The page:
procedure and change it so that it now uses the correct number of days.

Before:

```
if day < 30:
```

After:

```
if day < daysInMonth(year, month):
```

### Step - 3 Coding isLeapYear procedure

Just as we coded our `daysInMonth`

helper procedure, we should also create a procedure to check if a specified year is a leap year, but before we code, we should understand what a leap year is.

## Leap year

a year, occurring once every four years, that has 366 days including February 29 as an intercalary day. - en.wikipedia.org/wiki/Leap_year

If you scroll below the Wikipedia article, you will find an algorithm section that is incredibly useful for programmers.

Here is my implementation of the algorithm:

```
def isLeapYear(year):
"""
Function that receives a year and returns
a boolean, True if the year is a leap year
and False if it's not
"""
if not (year % 4 == 0):
return False
elif not (year % 100 == 0):
return True
elif not (year % 400 == 0):
return False
else:
return True
```

After we are done writing our function it's important to test it to make sure it works, in this case, the code is giving the expected output so now it's time to integrate it in our `daysInMonth`

procedure.

### Step - 4 Finishing daysInMonth procedure

For the moment, the `daysInMonth`

procedure does not account for leap years and it's returning 28 days if the month is February, let's change that with our newly created `isLeapYear`

procedure.

```
def daysInMonth(year, month):
"""
Function that receives a month and a year
and based on that, it will return the number
of days the specific month has, accounting for
leap years.
"""
if month in (1, 3, 5, 7, 8, 10, 12):
return 31
elif month == 2:
if isLeapYear(year):
return 29
else:
return 28
else:
return 30
```

Now, if the month is February, the code will check if the year is a leap year, if that it's true it will return 29 days, and if it's not it will return the normal 28 days. At this point, it looks like we are done, now it's time to test the full code with several examples.

After testing we realized that everything looks to be working except for the case where the dates are the same.
`print(daysBetweenDates(2021, 8, 24, 2021, 8, 24))`

If you run this test case you will see an AssertionError when the output should be 0, to fix this I'm going to simply change the assertion line in the `daysBetweenDates`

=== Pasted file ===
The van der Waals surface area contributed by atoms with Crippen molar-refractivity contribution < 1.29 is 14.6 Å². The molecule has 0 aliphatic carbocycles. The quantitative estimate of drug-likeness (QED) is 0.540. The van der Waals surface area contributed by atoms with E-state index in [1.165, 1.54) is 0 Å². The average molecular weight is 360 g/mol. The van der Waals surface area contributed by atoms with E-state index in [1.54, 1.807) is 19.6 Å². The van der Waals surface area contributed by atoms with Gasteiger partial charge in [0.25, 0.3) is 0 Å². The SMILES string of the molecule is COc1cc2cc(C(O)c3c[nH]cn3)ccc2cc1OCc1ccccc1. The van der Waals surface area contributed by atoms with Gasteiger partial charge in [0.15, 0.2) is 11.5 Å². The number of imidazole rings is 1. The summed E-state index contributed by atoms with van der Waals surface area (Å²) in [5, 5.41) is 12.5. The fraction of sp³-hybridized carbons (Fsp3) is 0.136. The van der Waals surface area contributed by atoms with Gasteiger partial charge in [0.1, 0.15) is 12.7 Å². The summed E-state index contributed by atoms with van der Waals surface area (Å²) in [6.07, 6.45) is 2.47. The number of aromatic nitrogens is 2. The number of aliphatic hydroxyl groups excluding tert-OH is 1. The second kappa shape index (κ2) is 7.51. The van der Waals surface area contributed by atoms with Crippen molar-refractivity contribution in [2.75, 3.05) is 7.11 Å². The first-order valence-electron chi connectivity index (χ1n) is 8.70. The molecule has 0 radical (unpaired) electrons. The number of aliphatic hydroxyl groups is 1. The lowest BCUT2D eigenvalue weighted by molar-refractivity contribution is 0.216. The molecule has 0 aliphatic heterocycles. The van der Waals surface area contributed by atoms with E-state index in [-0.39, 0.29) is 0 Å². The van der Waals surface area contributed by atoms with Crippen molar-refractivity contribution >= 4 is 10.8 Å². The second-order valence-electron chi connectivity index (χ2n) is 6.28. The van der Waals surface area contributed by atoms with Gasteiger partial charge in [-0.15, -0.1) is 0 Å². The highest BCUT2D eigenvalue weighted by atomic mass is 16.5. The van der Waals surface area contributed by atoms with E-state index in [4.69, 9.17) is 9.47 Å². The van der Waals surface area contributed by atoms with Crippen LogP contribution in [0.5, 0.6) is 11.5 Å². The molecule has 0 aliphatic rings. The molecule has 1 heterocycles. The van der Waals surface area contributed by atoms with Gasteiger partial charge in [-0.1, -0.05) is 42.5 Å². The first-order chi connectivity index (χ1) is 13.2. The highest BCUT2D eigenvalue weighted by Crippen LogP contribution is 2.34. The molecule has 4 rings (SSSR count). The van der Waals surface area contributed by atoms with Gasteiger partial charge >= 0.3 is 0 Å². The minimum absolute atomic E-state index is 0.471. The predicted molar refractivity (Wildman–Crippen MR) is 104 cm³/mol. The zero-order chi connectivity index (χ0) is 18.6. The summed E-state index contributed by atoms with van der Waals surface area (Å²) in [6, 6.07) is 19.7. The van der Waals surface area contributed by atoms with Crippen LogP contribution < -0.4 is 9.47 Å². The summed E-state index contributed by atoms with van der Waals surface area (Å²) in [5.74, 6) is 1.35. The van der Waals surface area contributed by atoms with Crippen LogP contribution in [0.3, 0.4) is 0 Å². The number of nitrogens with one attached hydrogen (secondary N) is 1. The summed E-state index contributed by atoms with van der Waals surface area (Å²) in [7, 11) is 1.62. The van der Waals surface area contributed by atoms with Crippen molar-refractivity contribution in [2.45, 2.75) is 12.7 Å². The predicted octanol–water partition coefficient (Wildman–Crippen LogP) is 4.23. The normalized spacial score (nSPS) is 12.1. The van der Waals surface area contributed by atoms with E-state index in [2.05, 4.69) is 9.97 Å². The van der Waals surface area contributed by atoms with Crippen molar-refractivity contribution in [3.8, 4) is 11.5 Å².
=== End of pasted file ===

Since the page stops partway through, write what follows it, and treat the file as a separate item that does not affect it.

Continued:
procedure.

Before:

```
assert(date1BeforeDate2(year1, month1, day1, year2, month2, day2))
```

After:

```
assert not (date1BeforeDate2(year2, month2, day2, year1, month1, day1))
```

Now everything looks to be finished, it's time to do final testing to be confident our code it's working as expected, and in this case, it looks like we can consider our code done!.

## Finished Result

Full python code:

```
def isLeapYear(year):
"""
Function that receives a year and returns
a boolean, True if the year is a leap year
and False if it's not
"""
if not (year % 4 == 0):
return False
elif not (year % 100 == 0):
return True
elif not (year % 400 == 0):
return False
else:
return True
def daysInMonth(year, month):
"""
Function that receives a month and a year
and based on that, it will return the number
of days the specific month has, accounting for
leap years.
"""
if month in (1, 3, 5, 7, 8, 10, 12):
return 31
elif month == 2:
if isLeapYear(year):
return 29
else:
return 28
else:
return 30
def nextDay(year, month, day):
"""
The function receives a year, month, and day and returns
the year, month, and day of the next day.
"""
if day < daysInMonth(year, month):
return year, month, day + 1
elif month < 12:
return year, month + 1, 1
else:
return year + 1, 1, 1
def date1BeforeDate2(year1, month1, day1, year2, month2, day2):
"""
The function receives two dates and returns a boolean, True
if the first date is before the second, and False if it is not.
"""
if year1 < year2:
return True
if month1 < month2:
return True
if day1 < day2:
return True
return False
def daysBetweenDates(year1, month1, day1, year2, month2, day2):
"""
returns the difference between two dates in days accounting for
leap years and no time travel.
"""
assert not (date1BeforeDate2(year2, month2, day2, year1, month1, day1))
days = 0
while date1BeforeDate2(year1, month1, day1, year2, month2, day2):
year1, month1, day1 = nextDay(year1, month1, day1)
days += 1
return days
print(daysBetweenDates(2019, 5, 24, 2020, 5, 24))
```

## Conclusion - Farewell

You've reached the end of this lesson on problem-solving for programmers, remember that this is a skill that takes a lifetime to master so don't feel frustrated if you don't get it right away because this isn't easy, but I hope that some of the guidelines I've shared today can help you with any problem you might encounter in the future.

That's all for today guys, I really hope this was helpful, and let me know in the comments any thoughts, suggestions and I will see you in the next post, stay tuned!.